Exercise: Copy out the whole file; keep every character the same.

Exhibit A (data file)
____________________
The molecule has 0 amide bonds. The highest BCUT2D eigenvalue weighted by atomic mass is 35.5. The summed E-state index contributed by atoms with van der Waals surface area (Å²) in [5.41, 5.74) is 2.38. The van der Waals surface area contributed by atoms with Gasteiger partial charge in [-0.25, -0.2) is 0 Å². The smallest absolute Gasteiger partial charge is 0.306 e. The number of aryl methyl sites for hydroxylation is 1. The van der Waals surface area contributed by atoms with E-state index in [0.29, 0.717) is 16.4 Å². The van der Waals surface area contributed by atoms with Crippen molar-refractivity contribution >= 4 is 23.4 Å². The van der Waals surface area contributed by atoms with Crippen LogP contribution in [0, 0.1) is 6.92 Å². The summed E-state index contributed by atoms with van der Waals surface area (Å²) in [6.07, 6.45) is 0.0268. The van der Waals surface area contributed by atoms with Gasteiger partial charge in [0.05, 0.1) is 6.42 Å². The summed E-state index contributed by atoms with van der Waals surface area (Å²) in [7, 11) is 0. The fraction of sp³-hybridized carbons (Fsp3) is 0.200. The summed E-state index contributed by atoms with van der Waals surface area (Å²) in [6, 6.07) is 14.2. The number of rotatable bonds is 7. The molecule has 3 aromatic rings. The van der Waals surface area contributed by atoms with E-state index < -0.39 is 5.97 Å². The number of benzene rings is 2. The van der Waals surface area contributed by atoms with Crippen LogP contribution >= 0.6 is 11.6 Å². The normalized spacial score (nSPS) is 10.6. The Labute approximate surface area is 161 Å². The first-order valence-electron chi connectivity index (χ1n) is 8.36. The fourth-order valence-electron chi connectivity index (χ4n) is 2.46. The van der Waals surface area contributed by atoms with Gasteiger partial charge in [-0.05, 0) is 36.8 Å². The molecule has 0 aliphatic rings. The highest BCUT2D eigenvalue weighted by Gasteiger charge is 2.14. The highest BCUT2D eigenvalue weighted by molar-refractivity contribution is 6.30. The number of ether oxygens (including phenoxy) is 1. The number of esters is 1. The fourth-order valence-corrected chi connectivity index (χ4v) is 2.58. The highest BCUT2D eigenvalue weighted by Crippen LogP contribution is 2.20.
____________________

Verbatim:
The molecule has 0 amide bonds. The highest BCUT2D eigenvalue weighted by atomic mass is 35.5. The summed E-state index contributed by atoms with van der Waals surface area (Å²) in [5.41, 5.74) is 2.38. The van der Waals surface area contributed by atoms with Gasteiger partial charge in [-0.25, -0.2) is 0 Å². The smallest absolute Gasteiger partial charge is 0.306 e. The number of aryl methyl sites for hydroxylation is 1. The van der Waals surface area contributed by atoms with E-state index in [0.29, 0.717) is 16.4 Å². The van der Waals surface area contributed by atoms with Crippen molar-refractivity contribution >= 4 is 23.4 Å². The van der Waals surface area contributed by atoms with Crippen LogP contribution in [0, 0.1) is 6.92 Å². The summed E-state index contributed by atoms with van der Waals surface area (Å²) in [6.07, 6.45) is 0.0268. The van der Waals surface area contributed by atoms with Gasteiger partial charge in [0.05, 0.1) is 6.42 Å². The summed E-state index contributed by atoms with van der Waals surface area (Å²) in [7, 11) is 0. The fraction of sp³-hybridized carbons (Fsp3) is 0.200. The summed E-state index contributed by atoms with van der Waals surface area (Å²) in [6, 6.07) is 14.2. The number of rotatable bonds is 7. The molecule has 3 aromatic rings. The van der Waals surface area contributed by atoms with E-state index < -0.39 is 5.97 Å². The number of benzene rings is 2. The van der Waals surface area contributed by atoms with Crippen LogP contribution >= 0.6 is 11.6 Å². The normalized spacial score (nSPS) is 10.6. The Labute approximate surface area is 161 Å². The first-order valence-electron chi connectivity index (χ1n) is 8.36. The fourth-order valence-electron chi connectivity index (χ4n) is 2.46. The van der Waals surface area contributed by atoms with Gasteiger partial charge in [-0.05, 0) is 36.8 Å². The molecule has 0 aliphatic rings. The highest BCUT2D eigenvalue weighted by Gasteiger charge is 2.14. The highest BCUT2D eigenvalue weighted by molar-refractivity contribution is 6.30. The number of ether oxygens (including phenoxy) is 1. The number of esters is 1. The fourth-order valence-corrected chi connectivity index (χ4v) is 2.58. The highest BCUT2D eigenvalue weighted by Crippen LogP contribution is 2.20.